Skyray Human Glider Flight
Tired of dawdling along at one hundred and twenty miles an hour, a typical terminal velocity for human-shaped skydivers? Can you go faster? and farther?
Terminal velocity is the point where the force of air resistance pushing up on the skydiver is equal to gravity pulling down; the skydiver no longer accelerates, but falls at a nice constant speed no matter what you try. And of course, there's that whole "going straight down" problem.
For those who would like to go a little faster (not to mention farther) there's the Skyray, an attachable wing system that lets humans go beyond skydiving to "skyflying." In recent test flights, Skyray-equipped skyflyers have been able to attain speeds over 200 miles per hour. This is the same speed range as the fastest bird, the peregrine falcon, which stoops for prey at 200 miles per hour (not the spine-tailed swift, a comparative slowpoke at only 100 miles per hour, as reported elsewhere). Sir Hugh Beaver of Guinness Breweries spent a fortune to determine this fact, and launched the Guiness Book of World Records in the process.
Three long years of development in cooperation with the University of Applied Science (Munich) have created a two-piece device. The first section is a harness with rigid back section; the harness remains with the skyflyer after the second section, the wing itself, is released when the user is ready to parachute the rest of the way to the ground. The wing has its own parachute and is recovered separately. This configuration was designed for safety (by all means, safety first) and is patent-pending.
The best distance is reached with a glide ratio of two to three and a resultant velocity of about 220 kilometers per hour. Recently, a skyflyer flew across the English Channel in this manner, becoming the first non-powered flyer to do so. Carbon fiber and aramid fiber were used in construction for strength and lightness; the whole assembly weighs only nine pounds.
Science fiction fans of course remember personal powered fliers like the copter harness from Robert Heinlein's 1954 novel The Star Beast as well as the jump harness from the same author's 1961 novel Stranger in a Strange Land (see this link for more information about powered personal flight).
Reference articles and sources:
Airborne Humans (Skyray Airborne Humans)
Skyray at Freesky GmbH
Skyray in Flight (Skyflyer point of view) (takes a long while to load)
The physics of skydiving
Scroll down for more stories in the same category. (Story submitted 12/17/2003)
Follow this kind of news @Technovelgy.
| Email | RSS | Blog It | Stumble | del.icio.us | Digg | Reddit |
you like to contribute a story tip?
Get the URL of the story, and the related sf author, and add
Comment/Join discussion (Back On) ( 5 )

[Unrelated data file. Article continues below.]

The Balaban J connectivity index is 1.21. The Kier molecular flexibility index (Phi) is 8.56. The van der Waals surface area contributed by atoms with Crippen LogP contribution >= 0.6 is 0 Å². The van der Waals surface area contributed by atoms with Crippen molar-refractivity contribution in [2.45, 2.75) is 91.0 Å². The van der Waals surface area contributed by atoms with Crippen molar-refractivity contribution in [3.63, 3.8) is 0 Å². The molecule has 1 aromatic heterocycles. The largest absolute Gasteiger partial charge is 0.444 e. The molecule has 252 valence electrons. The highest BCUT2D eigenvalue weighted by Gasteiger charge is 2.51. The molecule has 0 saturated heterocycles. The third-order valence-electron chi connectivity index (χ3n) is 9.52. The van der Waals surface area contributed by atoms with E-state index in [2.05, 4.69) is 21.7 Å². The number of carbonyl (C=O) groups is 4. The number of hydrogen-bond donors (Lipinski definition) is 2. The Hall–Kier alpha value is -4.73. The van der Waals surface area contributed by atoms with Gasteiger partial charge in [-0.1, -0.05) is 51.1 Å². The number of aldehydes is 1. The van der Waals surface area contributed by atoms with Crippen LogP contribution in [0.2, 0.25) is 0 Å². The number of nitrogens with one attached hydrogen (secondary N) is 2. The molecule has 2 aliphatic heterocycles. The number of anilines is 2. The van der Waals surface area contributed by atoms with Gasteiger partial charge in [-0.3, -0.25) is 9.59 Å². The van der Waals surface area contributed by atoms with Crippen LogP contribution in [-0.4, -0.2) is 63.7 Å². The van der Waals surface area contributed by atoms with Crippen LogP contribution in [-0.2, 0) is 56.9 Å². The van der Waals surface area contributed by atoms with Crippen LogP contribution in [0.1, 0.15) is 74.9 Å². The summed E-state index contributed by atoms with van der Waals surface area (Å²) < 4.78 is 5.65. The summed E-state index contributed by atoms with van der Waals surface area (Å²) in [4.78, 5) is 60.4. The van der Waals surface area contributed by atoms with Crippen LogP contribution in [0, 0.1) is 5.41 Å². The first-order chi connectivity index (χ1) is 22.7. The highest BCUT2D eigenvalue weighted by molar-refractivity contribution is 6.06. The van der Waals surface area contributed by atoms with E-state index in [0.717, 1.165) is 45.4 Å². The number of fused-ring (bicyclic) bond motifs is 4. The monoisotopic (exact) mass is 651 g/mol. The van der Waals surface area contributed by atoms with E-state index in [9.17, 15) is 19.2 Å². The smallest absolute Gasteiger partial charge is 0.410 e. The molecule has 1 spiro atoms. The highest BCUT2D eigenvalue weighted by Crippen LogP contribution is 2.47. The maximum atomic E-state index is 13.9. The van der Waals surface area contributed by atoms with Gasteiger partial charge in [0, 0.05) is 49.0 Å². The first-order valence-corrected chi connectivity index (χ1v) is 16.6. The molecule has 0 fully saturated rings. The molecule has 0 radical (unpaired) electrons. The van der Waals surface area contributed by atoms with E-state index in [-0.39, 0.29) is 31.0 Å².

Related News Stories -
BMW Plans Fully Autonomous Cars By 2025
'She woke just before the signal from the car which would have called her... '- Robert Heinlein, 1941.
EU Parliament Requires Electric Cars To Make Noise
'...a sound tape to supply the noise of a soi-disant "[internal combustion]" engine...'- Robert Heinlein, 1985.
Pepper The Parrot's Bird Buggy
'Someone had put them on mobile platforms, the skrodes.'- Vernor Vinge, 1992.
Tesla Model S Declared Car Of The Year By Motor Trend
'They can therefore roam over the roads of the entire hemisphere [combining] the sensations of coasting with the interest of seeing the country well.'- John Jacob Astor IV, 1894.
Technovelgy (that's tech-novel-gee!)
is devoted to the creative science inventions and ideas of sf authors. Look for
the Invention Category that interests
you, the Glossary, the Invention
Timeline, or see what's New.
MIT Robot Cheetah Video Shows Gait Transition
'The legs are long, curled way up to deliver power, like a cheetah's.'
TrackingPoint Smart Rifle
Not your typical 'smart bullet' approach.
'Hello, Computer!' Google Now Highlighted at IO13
Sky City's 220 Stories Are Go
'It rested among green parklands and... stood in total isolation, a glittering block of whites and flashing windows dotted with colors.'
CARMAT Bioprosthetic Total Human Heart Replacement
'George Walt's corporate existence proved the workability of wholly mechanical organs...'
Personal Sniffer Robots
'...The ticking combinations of the olfactory system of the hound.'
Physical Exam? We've Got Apps
See the future of handheld, personal medical devices.
The Interplanetary Internet, Vint Cerf Speaking
'This was the center of Interplanetary Communications.'
Drosophila Robotica, The Mechanical Fly
'... the Scarab [flying robot] buzzed into the great workroom as any intruding insect might...'
Robo-Raven Flapping Wing Robot Bird
'When he had first built them, they had been crude indeed, flying mechanisms with little more than a reflex-response unit.'
Japan's Nursing Home Robot Plan
Let's make the Roujin Z-0001 Robotic Bed!
Samsung Smart TVs With Gesture Control
'He waved his hand and the circuit switched abruptly.'
Swiss HCPVT Giant Photovoltaic 'Flower'
'...leaning against one of the slender stalks of a sunshade-photocell collector.'
Mini-Livers Made By 3D Printer
Organleggers may experience an employment downturn.
Smartphone Sensor System Tracks Gunfire
'Sound trackers on the roof could zero in on weapons action...'
Bacteria Now Make Biofuel Like Oil
'They have ... germs that eat pretty near anything, and produce oil as a waste product.'
More SF in the News Stories
More Beyond Technovelgy science news stories